For most of us, our inner voices are far from silent. Instead, they judge, they mock, they berate, and they push us – in ways that can be markedly unpleasant – especially as a recovering alcoholic. This “committee in your head” as it’s often called is an aspect of worry, one of anxiety, and one you’ve been trained into. In fact, for most of us, our inner judgement often mimics what we’ve heard others say about us – often in their angriest moments. In other cases, that inner committee is solely made up of your own inner voice.
Either way, the voice in your head will drive you, it will conflict with itself, and you will want dozens of different things – often all at once. In early recovery, that’s often about a desire for sobriety and stability versus cravings, with mood swings and emotional ups and downs buffeting you about. It might seem like you have little or no control.
The good news is you can get in control of the committee in your head. You can balance your emotions. And you can make it through early recovery into long-term recovery. However, you may need help getting there.
Did you know that good habits and good daily patterns can build your self-confidence and sense of self, which in turn, automatically work to silence the voices in your head? Did you know that building yourself up physically and emotionally puts you in a better place to comfortably tell those voices to go away? For most of us, self-esteem is built through having purpose, through achieving things, and towards moving our life in a direction we associate with positivity and good. The more you invest in your life, the better you’ll feel about yourself.
You can start with that by setting small, achievable goals. Keep them small enough you can do them but large enough it doesn’t feel too easy. Then, stick to it. E.g., go walking at least four hours a week, hopefully split up over the full week. If you miss a day of 30 minutes, you can easily spread time out over the rest of the week or go for a longer walk – without really hurting your goal.
Sport and exercise, especially with teammates, can also help you to build self-confidence and a sense of identity. The same also applies for starting a skill such as playing guitar or pottery, where you start out badly and have to learn skills and improve. Sticking to it will allow you to rebuild your sense of self and your ego – so that you have that to face your “inner committee” of indecision. Just remember not to overwhelm yourself. Start out small, work slowly upwards, and never bite off more than you can chew.
Self-doubt and indecision can be a nightmare if you don’t understand your goals and how to get there. Sudden misunderstandings, emotional conflicts, and conflicting thoughts can make it easy to go off track. You can circumvent some of this by writing out clear goals for yourself – so you can always check and refer back to your motivations when you’re in doubt. Sitting down with a counselor or your therapist is a good call, because they can guide you on what is reasonable as an expectation.
What do clear goals look like?
Goals should be clear, actionable, and should have a motivation behind them. You can write out that motivation if your problems are often about cravings or self-doubt. E.g., “I will remind myself of X, Y, and Z positive things when I think negative thoughts about myself, because I would never talk to a friend in this fashion, and I want to be friends with myself”.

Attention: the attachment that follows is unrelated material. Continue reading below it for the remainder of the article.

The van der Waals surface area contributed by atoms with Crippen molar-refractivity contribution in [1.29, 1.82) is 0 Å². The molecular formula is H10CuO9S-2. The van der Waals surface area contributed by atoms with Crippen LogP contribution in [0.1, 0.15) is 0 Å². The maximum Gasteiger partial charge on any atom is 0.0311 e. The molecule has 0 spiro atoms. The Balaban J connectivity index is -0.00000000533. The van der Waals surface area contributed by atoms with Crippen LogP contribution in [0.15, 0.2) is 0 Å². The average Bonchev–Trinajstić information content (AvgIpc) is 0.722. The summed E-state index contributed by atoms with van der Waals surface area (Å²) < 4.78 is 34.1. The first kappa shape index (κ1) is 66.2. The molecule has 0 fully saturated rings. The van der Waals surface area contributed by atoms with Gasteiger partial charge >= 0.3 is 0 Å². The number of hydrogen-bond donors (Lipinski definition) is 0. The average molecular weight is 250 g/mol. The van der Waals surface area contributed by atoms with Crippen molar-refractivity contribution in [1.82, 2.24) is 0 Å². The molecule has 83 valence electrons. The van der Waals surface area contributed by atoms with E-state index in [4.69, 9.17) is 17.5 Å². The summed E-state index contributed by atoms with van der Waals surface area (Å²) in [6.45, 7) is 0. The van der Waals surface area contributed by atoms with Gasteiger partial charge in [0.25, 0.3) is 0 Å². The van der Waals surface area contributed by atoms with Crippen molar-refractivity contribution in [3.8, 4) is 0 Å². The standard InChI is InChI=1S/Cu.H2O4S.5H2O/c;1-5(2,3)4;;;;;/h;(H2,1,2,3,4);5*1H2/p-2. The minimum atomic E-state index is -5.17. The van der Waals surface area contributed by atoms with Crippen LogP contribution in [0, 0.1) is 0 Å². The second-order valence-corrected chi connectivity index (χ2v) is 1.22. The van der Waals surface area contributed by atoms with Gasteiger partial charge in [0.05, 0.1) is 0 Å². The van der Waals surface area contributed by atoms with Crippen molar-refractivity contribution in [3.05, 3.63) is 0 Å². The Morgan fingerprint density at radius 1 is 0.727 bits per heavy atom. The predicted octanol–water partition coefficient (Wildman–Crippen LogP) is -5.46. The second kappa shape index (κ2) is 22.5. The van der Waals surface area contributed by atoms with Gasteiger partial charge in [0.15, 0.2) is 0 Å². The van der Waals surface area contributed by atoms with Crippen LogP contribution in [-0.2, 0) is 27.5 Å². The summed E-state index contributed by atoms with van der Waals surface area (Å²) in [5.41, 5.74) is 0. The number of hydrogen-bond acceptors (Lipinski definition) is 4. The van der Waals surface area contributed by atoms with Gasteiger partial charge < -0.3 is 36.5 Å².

It’s important to write down your thoughts. Keeping a small journal on hand allows you to record what that committee is saying – which allows you to go back later and get better insight into why and where thoughts came from. This might be difficult at first, but if you write thoughts down, they become more real. You have a better frame with which to criticize and judge them, to see where they came from, and to see how often you think them. And, if you are going to therapy, you’ll have an easy reference for bringing problematic thoughts to your therapist, and in ways that don’t rely on remembering what it was you were thinking. That can be a great way to get insight into patterns, into triggers, and into yourself.
For example, if you write out a thought, and then look at what caused it, you’re already stepping back from the thought. That’s one of the most important steps in getting control.
There is never a reason to attempt to fix things or yourself alone. If you’re having trouble, ask for help. Counseling can be a great and even inexpensive way to tackle anything from intrusive thoughts to contradictory goals. Why? It can help you to figure out how you feel, why you feel that way, and what you actually want. Most importantly, it will give you an outlet to express yourself in a professional setting.
Counseling can be one-on-one or group and it can involve anything from addressing thoughts and emotions to setting goals and working towards them over the course of a program. It’s important to discuss your needs when setting the direction of the initial program. That often means discussing your problems and trying to figure out what you want to solve as a first step.
If you’re coming out of rehab or coming out of other mental healthcare, your counselor might be from that program. Otherwise, they can direct you to stronger solutions if it turns out you need behavioral therapy or other treatment to move forward.
Eventually, there’s no shame in struggling with your thoughts or with your mental health. Sometimes we all struggle and it’s very likely you have very good reasons for having formed these kinds of thought patterns. But you do not have to live with those thought patterns. And, you shouldn’t have to.